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EGHS Baseball Coach Downey Loves Role As Dad Too

On the surface Bob Downey seems like just a successful coach of a Division 1 baseball team, but behind the Oakley sunglasses he so often wears when coaching, he takes on the important role of teaching and being a father of two sons, one with hydrocephalus

A line drive shot through the shortstop’s legs kicked up a cloud of dust, leaving the fielder in disbelief. East Greenwich varsity baseball coach Robert Downey’s eyes widened with desire as he urgently swung his arm in a windmill motion signaling his player to round third. As spectators edged their seats anticipating the thud of cleats heavy on home plate, one may look at Coach Downey and expect that the only thing racing through his mind was getting his runner home.

On the surface Bob Downey seems like just a successful coach of a Division 1 baseball team, but behind the Oakley sunglasses he so often wears when coaching, he takes on the important role of teaching and being a father of two sons, one with hydrocephalus.

At a young age, Robert Downey began watching Red Sox, Bruins and Dolphin games with his father. He attended North Kingstown High School where he carried the goal of playing college baseball in the back of his mind, an unbreakable contract he made with himself. The Derek Jeter of the black-and-gold Skippers, Downey led his team as starting shortstop and captain his senior year and was awarded All-Division honors.

Generating a sports resume packed as tight as a woman’s suitcase, Bob Downey was recruited by baseball coaches from URI and Northeastern. With a strong urgency to play, however, he decided to attend Rhode Island College where he would start as a freshman. Downey quickly learned that the game was played at a whole different speed and level in college. 

“You go from being a leader of a high school baseball team to becoming a small fish in a big pond,” he said. “It made me develop my speed and skills very quickly.”  

Still, competition never faltered his drive as he once again led the team as captain by his senior year. After finishing an outstanding college career, Downey was honored with a 3.0 Senior Athletic Award and was selected to play in an all-star game at Fenway Park. But what next?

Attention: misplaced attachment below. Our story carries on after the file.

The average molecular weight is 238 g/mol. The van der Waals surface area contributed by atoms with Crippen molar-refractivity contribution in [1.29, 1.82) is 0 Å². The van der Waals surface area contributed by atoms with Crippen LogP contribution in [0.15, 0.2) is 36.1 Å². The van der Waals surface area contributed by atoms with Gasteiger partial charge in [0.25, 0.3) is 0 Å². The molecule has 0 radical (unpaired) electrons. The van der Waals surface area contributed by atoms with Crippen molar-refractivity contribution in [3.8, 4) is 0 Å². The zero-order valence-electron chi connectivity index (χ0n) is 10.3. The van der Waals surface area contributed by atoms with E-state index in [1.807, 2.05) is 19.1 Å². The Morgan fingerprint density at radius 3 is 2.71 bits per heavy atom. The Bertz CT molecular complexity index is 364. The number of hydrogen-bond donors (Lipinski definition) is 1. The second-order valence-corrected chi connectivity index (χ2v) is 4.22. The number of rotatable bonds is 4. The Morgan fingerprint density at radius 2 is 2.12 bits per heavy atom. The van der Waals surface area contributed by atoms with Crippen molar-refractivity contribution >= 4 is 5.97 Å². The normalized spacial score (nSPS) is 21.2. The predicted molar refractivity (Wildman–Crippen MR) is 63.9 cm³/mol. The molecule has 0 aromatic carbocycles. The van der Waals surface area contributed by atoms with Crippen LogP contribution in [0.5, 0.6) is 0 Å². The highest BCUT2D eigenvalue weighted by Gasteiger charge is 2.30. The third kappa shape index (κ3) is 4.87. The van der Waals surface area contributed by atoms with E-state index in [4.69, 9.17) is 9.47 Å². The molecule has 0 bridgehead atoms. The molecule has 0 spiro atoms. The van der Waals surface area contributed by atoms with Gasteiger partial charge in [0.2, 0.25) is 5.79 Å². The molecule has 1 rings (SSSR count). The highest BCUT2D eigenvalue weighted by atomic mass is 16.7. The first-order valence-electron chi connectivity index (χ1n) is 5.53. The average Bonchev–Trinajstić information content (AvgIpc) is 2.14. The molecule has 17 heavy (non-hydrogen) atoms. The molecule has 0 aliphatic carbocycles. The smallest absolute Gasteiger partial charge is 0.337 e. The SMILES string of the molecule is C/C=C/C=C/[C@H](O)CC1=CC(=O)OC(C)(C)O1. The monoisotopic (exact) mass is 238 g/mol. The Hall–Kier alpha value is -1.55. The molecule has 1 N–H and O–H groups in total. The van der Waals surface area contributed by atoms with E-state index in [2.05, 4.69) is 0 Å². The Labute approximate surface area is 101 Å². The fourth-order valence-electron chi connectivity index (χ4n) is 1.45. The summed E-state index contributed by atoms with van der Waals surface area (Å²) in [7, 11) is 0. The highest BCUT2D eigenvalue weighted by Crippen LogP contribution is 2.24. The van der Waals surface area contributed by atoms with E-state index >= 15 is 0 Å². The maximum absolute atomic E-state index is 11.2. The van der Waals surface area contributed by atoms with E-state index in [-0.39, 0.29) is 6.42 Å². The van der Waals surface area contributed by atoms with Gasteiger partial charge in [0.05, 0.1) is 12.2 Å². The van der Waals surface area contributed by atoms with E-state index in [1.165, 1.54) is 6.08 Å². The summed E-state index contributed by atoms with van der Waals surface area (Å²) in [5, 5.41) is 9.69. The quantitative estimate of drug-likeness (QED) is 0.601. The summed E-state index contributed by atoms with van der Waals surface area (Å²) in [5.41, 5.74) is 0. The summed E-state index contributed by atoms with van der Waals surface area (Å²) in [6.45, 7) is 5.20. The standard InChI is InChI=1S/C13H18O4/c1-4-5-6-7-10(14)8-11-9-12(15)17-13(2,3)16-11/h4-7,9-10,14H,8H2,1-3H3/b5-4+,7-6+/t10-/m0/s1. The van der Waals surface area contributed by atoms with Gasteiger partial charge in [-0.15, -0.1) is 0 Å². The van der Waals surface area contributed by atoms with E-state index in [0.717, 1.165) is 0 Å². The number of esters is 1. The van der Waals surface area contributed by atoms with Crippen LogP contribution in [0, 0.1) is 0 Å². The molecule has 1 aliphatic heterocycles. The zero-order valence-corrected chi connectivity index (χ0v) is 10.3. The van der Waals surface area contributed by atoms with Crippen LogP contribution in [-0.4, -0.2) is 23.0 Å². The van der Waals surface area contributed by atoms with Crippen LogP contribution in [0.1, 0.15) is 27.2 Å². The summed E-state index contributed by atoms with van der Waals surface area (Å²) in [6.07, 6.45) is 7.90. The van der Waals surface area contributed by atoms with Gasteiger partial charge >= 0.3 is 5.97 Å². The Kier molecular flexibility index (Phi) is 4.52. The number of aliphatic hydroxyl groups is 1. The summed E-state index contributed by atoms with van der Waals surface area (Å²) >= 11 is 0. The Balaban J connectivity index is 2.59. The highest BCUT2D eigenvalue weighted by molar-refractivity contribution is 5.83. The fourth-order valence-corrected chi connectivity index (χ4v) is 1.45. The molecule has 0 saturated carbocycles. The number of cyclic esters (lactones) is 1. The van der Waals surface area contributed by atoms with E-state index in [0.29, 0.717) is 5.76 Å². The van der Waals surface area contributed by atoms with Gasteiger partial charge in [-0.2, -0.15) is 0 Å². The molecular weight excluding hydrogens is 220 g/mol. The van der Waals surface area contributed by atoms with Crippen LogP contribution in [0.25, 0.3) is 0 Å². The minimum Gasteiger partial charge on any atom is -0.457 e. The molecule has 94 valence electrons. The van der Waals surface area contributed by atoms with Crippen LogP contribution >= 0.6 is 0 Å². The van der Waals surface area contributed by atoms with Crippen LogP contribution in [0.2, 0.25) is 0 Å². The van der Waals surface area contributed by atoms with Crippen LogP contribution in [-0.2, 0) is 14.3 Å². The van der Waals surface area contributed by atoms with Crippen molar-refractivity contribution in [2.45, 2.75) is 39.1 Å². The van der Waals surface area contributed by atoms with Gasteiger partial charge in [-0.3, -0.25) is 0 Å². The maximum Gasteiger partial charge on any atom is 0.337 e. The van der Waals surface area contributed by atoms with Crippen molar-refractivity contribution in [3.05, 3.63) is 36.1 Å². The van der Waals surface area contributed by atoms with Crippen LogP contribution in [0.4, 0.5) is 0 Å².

Inspired by his older sister, Downey’s next move was in the direction of physical education. A passion for athletics and previous summers of working recreation programs throughout high school and college left an imprint in Downey’s mind.

“I love sports as well as kids. What a great combination!” he exclaimed when asked why he pursued a career in education.  After graduating from Rhode Island College, Downey caught a fast break at East Greenwich High School, when on the same day he was hired as a P.E. teacher, the baseball coaching position became available.

“The day I was appointed as a teacher, the job opened up! Where do I sign!” he said.

Now heading into his 11th season as the East Greenwich baseball coach, Bob Downey reflects on the previous seasons. Whether it be the ’06 state title run at McCoy stadium against Portsmouth, or bringing the program to Division I in a mere seven years, he loves coaching the sport and running his own program.

Downey has guided more than 10 players to the collegiate level by not only developing their game but molding them into the respectable athletes that they are.

“Coach gets to know his players. He’s very personable and takes time to know and understand the personality behind the position,” said senior John Kalajian of his coach of four years. Kalajian, a URI-bound baseball player, is yet another accomplished athlete blossoming from the East Greenwich baseball program.

“The best part is seeing individual success stories,” Downey said. However, one gets the impression he does not realize he is a success story himself as he manages a victorious team of over 30 high school teenage boys while also tending to his family at home.

Downey is the father of two sons, Logan and Jake. Jake was born with hydrocephalus, a medical condition where there is an abnormal accumulation of cerebrospinal fluid  in the cavities of the brain. This caused major brain damage and has delayed Jake from walking and talking thus far.  

“I remember him being confused and a little scared when Jake was born. But in typical ‘Downey fashion,' he developed the perfect mindset to deal and move forward,” fellow teacher and close friend Marc Brocato said. 

The springtime is a little hectic to say the least, but he never loses sight of what is most important.

“My kids come first," he said. "Baseball is my release when not at the hospital. Jake and Logan are still the main focus though. It’s all about being a father.”

Author Lindsey Buckheit is a senior at East Greenwich High School.

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